putting verbs in those cliches

My last couple of posts, about love being a commandment, have been pretty timely for me.  When I write my posts, I’m hearing as much or more than I’m sharing, and I had much I needed and still need to hear on this subject.

There are people who are just hard for me to love.  It’s easy to sit here, with my laptop on my lap (as the name implies) and write nice little sentences about loving the unlovable and showing the heart of Jesus.  But there are people who just plain aggravate me.  I don’t like people who think that their opinion is the only one that can possibly be right, and try to make others who don’t think the same way feel somehow less intelligent or less informed.  Especially when I’m one of the others.  I don’t like people who think that saying “I’m just being honest” justifies their rudeness.  I don’t like people who are all about themselves, who talk only about the details of their lives, without even asking how you’re doing.  I don’t like people who have a sense of entitlement, who are never satisfied and are always being wronged in any situation, without ever having any responsibility.  I don’t like people who are critical and intolerant of other people’s shortcomings.

Wait – I think that last one might be me.

Here’s the thing about what Jesus asked – no, commanded us to do.  He didn’t say anything about feelings.  He didn’t ask us to like people.  He didn’t ask us to be all warm and fuzzy.  He asked us to love.  Not to feel love, but to do love.

Watch what God does, and then you do it, like children who learn proper behavior from their parents. Mostly what God does is love you. Keep company with him and learn a life of love. Observe how Christ loved us. His love was not cautious but extravagant. He didn’t love in order to get something from us but to give everything of himself to us. Love like that.  Ephesians 5:1-2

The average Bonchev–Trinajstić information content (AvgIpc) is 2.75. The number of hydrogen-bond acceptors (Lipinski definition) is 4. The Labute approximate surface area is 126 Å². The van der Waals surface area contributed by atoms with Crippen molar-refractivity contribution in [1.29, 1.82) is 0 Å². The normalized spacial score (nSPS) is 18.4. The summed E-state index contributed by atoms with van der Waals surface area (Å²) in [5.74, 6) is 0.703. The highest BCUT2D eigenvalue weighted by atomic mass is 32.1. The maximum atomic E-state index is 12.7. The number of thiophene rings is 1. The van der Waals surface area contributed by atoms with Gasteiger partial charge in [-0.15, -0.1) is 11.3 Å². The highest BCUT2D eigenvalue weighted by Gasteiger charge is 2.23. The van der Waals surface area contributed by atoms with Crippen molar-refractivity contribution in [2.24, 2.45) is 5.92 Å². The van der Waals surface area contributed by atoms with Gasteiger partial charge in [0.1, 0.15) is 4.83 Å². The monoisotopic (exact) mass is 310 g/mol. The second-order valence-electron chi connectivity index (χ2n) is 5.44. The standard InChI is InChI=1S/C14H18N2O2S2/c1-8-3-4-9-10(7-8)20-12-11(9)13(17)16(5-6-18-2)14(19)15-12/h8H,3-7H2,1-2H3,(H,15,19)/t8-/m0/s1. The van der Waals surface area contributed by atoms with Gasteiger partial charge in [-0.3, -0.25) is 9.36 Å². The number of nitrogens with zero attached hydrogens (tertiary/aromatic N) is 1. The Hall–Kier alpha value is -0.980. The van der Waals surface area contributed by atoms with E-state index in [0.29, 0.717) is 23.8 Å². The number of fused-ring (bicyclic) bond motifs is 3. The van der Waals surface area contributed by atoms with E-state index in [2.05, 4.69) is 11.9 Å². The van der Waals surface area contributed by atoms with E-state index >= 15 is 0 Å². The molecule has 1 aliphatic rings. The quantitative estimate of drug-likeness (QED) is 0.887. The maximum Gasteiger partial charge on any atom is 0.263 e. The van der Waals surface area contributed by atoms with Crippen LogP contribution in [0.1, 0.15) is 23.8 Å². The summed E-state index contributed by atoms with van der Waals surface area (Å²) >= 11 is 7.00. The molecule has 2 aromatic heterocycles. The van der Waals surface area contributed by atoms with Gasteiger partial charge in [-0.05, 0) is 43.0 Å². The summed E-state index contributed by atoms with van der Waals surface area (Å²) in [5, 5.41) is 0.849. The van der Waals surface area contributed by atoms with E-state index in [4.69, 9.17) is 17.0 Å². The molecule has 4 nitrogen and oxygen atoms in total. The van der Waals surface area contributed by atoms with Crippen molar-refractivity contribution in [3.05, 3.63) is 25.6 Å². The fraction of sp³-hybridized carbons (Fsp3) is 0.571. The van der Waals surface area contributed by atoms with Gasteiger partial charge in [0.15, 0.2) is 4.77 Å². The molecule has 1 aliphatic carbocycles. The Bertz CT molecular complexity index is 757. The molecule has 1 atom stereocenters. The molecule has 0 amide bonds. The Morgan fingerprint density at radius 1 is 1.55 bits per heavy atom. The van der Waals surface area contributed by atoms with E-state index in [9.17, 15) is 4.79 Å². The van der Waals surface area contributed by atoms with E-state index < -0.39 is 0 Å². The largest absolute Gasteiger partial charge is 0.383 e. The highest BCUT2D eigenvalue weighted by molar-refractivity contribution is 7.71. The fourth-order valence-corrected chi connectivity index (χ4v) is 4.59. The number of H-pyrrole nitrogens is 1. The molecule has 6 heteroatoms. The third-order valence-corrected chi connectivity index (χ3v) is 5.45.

God is talking about giving here.  Giving of myself.  Doing, pouring out.  Not looking at whether a relationship is equal, if I get as much as I give.  Not paying attention to how much a person annoys me when I decide how to treat them.  And that is SO much easier said than done.  I’m just not so good at handing out warm and loving greetings to a person who often irritates me or, even worse, makes me feel invisible.

Just a few days ago I was discussing with a friend a problem I’m having with another person, and I said that I wished that person would just go away.  Just leave the situation, so I wouldn’t have to deal with them or the problem.  Obviously I have more to learn about really watching and learning about a life of love.

So this is my prayer: that your love will flourish and that you will not only love much but well. Learn to love appropriately. You need to use your head and test your feelings so that your love is sincere and intelligent, not sentimental gush. Live a lover’s life, circumspect and exemplary, a life Jesus will be proud of: bountiful in fruits from the soul, making Jesus Christ attractive to all, getting everyone involved in the glory and praise of God. Philippians 1:9-11

And that is the main purpose of love – to make Jesus Christ attractive to all.  Nothing can show the beauty of a renewed heart more than a kind, loving spirit that treats others with gentle goodness.  Very little can make others lose respect for my witness quicker than harsh words, unkind actions and vindictive attitudes.  Love will draw those who will never listen to a sermon, read a book or open a Bible.

 So now I am giving you a new commandment: Love each other. Just as I have loved you, you should love each other.  Your love for one another will prove to the world that you are my disciples.  John 13:34-35

Jesus is pretty clear here.  If I want the world to believe that I really know him, I need to live that life of love.  That’s going to take some work, and some prayer.

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